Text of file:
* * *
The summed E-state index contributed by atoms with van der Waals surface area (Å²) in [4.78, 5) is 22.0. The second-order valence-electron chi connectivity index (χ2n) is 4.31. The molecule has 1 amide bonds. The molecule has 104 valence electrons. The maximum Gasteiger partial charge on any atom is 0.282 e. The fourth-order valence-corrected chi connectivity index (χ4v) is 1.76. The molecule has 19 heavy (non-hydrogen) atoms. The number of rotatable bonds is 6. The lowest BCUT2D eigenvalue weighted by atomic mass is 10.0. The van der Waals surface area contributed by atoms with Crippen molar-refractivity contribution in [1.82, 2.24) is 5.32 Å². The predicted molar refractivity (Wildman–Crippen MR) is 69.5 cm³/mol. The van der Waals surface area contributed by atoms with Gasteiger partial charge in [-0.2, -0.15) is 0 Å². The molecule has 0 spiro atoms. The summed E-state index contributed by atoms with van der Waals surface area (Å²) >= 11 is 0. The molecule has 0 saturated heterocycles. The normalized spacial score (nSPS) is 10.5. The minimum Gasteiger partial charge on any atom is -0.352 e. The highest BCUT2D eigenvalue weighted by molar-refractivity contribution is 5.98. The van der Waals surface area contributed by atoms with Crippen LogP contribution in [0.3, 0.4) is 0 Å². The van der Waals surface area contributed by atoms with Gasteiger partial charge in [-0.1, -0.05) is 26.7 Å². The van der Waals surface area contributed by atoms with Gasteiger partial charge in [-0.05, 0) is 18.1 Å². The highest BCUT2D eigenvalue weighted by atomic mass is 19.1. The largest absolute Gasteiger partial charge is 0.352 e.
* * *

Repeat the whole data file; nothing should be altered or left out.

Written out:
The summed E-state index contributed by atoms with van der Waals surface area (Å²) in [4.78, 5) is 22.0. The second-order valence-electron chi connectivity index (χ2n) is 4.31. The molecule has 1 amide bonds. The molecule has 104 valence electrons. The maximum Gasteiger partial charge on any atom is 0.282 e. The fourth-order valence-corrected chi connectivity index (χ4v) is 1.76. The molecule has 19 heavy (non-hydrogen) atoms. The number of rotatable bonds is 6. The lowest BCUT2D eigenvalue weighted by atomic mass is 10.0. The van der Waals surface area contributed by atoms with Crippen molar-refractivity contribution in [1.82, 2.24) is 5.32 Å². The predicted molar refractivity (Wildman–Crippen MR) is 69.5 cm³/mol. The van der Waals surface area contributed by atoms with Gasteiger partial charge in [-0.2, -0.15) is 0 Å². The molecule has 0 spiro atoms. The summed E-state index contributed by atoms with van der Waals surface area (Å²) >= 11 is 0. The molecule has 0 saturated heterocycles. The normalized spacial score (nSPS) is 10.5. The minimum Gasteiger partial charge on any atom is -0.352 e. The highest BCUT2D eigenvalue weighted by molar-refractivity contribution is 5.98. The van der Waals surface area contributed by atoms with Crippen LogP contribution in [0.3, 0.4) is 0 Å². The van der Waals surface area contributed by atoms with Gasteiger partial charge in [-0.1, -0.05) is 26.7 Å². The van der Waals surface area contributed by atoms with Gasteiger partial charge in [-0.05, 0) is 18.1 Å². The highest BCUT2D eigenvalue weighted by atomic mass is 19.1. The largest absolute Gasteiger partial charge is 0.352 e.